It goes without saying that philosophers rarely get into brawls with top forty musicians and parents. But Roger Scruton, Britain's outspoken conservative philosopher and critic of things cool, is anything but typical.
Late last March, Scruton found himself the object of considerable attention when the Pet Shop Boys, a venerable British techno-pop band, filed an $80,000 libel suit against him and his publisher. The specific offense? It's in the pages of Scruton's most recent book, An Intelligent Person's Guide to Modern Culture (Duckworth, 1998), in which the fifty-five-year-old philosopher evinces contempt for most things modern. In a chapter called "Yoofanasia," Scruton puts forth the following: "Sometimes, as with the Spice Girls or the Pet Shop Boys, serious doubts arise as to whether the performers made more than a minimal contribution to the recording, which owes its trade mark to subsequent sound engineering."
The offending statement is less a critique of the bands in question than an extension of Scruton's ongoing efforts to explain what's wrong with modern music. In his book The Aesthetics of Music (Oxford, 1997), Scruton defines good musical taste as "the sum of those preferences that would emerge in a well-ordered soul." And what would such a soul shop for at Tower Records? Mozart and Vivaldi, apparently. "Classical harmony provides us with an archetype of human sympathy," Scruton muses. "The ability to notice a bass line, to feel the rightness of the notes and of the harmonies that erupt from them, is the ability to respond to a wider world, to value the other voice, and to situate both self and other in a moralized universe."
By this measure, most of us are in deep trouble. To Scruton, today's pop music, which bonds its listener to the performer rather than the song, is almost entirely devoid of musical merit. A tune by Nirvana's Kurt Cobain offers only a "ghostly resemblance to melody," and its harmonies swim in a "soup of amplified overtones." R.E.M.'s "Losing My Religion" is dismally "shapeless": "no triad is ever inverted, and nothing moves between the chords, so that all is absorbed in rhythm." And electronic dance music is even worse. The Pet Shop Boys' mechanized thumps and illusory heartbeats are an assault on his classically trained ear: "Beat is not rhythm," he explains, "but the last sad skeleton of rhythm, stripped bare of human life."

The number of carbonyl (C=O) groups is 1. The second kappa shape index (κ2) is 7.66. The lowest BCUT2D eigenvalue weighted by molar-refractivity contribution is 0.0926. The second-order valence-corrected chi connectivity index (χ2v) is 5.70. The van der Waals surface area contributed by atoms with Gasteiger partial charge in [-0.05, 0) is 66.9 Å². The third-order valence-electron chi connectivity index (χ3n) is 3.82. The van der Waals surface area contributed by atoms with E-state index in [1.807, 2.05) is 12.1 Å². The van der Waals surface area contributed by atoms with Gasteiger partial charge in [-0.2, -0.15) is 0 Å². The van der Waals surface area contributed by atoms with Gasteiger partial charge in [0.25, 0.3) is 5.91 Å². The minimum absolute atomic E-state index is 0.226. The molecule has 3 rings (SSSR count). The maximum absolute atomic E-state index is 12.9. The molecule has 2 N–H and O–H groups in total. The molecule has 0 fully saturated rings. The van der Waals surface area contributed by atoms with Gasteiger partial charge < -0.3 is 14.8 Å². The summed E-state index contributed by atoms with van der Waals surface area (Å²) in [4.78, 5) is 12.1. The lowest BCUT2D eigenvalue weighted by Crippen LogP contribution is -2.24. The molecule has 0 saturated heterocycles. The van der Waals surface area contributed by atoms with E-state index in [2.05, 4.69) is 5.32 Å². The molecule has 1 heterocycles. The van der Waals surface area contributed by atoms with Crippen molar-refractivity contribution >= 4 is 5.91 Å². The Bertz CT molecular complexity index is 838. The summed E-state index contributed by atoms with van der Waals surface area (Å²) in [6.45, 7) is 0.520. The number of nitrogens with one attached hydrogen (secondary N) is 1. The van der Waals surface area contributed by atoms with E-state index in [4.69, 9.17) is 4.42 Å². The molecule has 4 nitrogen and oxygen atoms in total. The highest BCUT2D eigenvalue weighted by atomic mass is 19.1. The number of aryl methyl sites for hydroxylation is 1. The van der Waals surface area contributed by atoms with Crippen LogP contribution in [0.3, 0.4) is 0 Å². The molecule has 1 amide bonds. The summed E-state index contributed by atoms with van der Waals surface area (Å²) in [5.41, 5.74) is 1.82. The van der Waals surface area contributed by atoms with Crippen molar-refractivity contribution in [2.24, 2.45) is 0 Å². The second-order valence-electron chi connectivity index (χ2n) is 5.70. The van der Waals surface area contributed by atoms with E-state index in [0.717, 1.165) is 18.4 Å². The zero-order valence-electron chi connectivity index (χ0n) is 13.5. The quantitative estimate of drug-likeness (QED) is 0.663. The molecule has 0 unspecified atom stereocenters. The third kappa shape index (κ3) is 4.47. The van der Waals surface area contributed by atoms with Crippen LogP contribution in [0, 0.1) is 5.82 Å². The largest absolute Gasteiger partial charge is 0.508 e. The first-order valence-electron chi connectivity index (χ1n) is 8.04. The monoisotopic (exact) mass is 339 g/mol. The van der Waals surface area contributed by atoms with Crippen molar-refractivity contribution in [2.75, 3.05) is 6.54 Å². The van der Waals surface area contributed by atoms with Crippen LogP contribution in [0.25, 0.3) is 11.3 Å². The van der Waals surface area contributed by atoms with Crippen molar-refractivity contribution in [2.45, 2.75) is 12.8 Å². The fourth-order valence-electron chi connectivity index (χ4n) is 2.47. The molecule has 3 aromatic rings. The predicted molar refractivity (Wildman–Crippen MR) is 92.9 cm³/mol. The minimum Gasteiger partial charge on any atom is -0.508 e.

Who then, is to blame for shifting the public ear from Performance Today to K-Rock? In An Intelligent Person's Guide to Modern Culture, he points his accusatory finger at "a new human type" emerging in modern cities—a.k.a. the youth of the 1990s: "Youth culture is a global force. It has its own language, its own customs, its own territory and its own self-contained economy." It also has its own music, whose sound, according to Scruton, is defined by bands like R.E.M., Prodigy, and Oasis (whom he once denounced in a lecture as "mindless oafs").
"Beat is not rhythm," says Scruton, "but the last sad skeleton of rhythm, stripped bare of human life."
These bands aren't taking Scruton to court, but they do have their defenders, even among the intelligentsia. John Sutherland, a well known Victorianist and University of London professor, argues that "there is certainly more to [R.E.M.] than meets the jaded ear of Roger Scruton." In a February issue of The London Review of Books, he went on to point out, "The notion that this group [R.E.M.], at this moment, represents the 'voice of youth' is peculiar enough...Michael Stipe [R.E.M.'s lead singer] is knocking on 40!" Indeed, skin-and-bones Stipe is looking much worse for wear than his "aesthetician critic," whose author photo consumes the entire back cover of An Intelligent Person's Guide. (Sutherland also unravels "The Sad Professor," a dirgelike track on R.E.M.'s album UP that tells the story of a boring, drunk, and miserable literature professor. "Michael Stipe is serenading me and Roger Scruton," he surmises.)
Apparently, Scruton not only dislikes "the new human type" created by youth culture, he also wants to keep this type out of his home. In an April feature story in the London Guardian, Scruton described how he will bring his son Samuel, then five months old, through his formative years, steering him as far away as possible from toxins like pop music, baseball hats, and baggy pants. "My wife Sophie and I have decided to offer Sam a genuinely deprived childhood," Scruton explains. "Sam is being educated not so as to enjoy himself, but so that other people will enjoy him." For the duration of what Scruton calls Sam's "ordeal," the boy will not watch television or play with toys or drink Coca-cola. He will, however, read Greek by age six, play the piano and viola, and attend church regularly.
The education of Samuel Scruton is not exactly a Dickensian horror, but it's not a walk in the park, either. Even Scruton acknowledges that Sam may "just become a cruel experiment in parenting." Think of John Stuart Mill, who, raised by a philosopher father with a Scruton-like strong arm, suffered a terrible breakdown at twenty. Rejecting his father's teachings, Mill found inspiration in Wordsworth, the Oasis of his day. Guardian readers predict that a troubled adulthood lies ahead for young Sam Scruton, too. Suggested one letter writer, "The Guardian should invite Mr. Scruton to provide us with a regular column on bringing up young Samuel, the proceeds to be invested to pay for therapy required in later life."
For the moment, the new father has more immediate concerns—like his pending lawsuit. The Pet Shop Boys could still drop the charges, since the financial stakes are not terribly high. Nor is it too late for Scruton to make nice and apologize: Weirdly enough, after news of the suit first broke, he told one reporter, "Actually, I quite like the Pet Shop Boys—certainly the early stuff."
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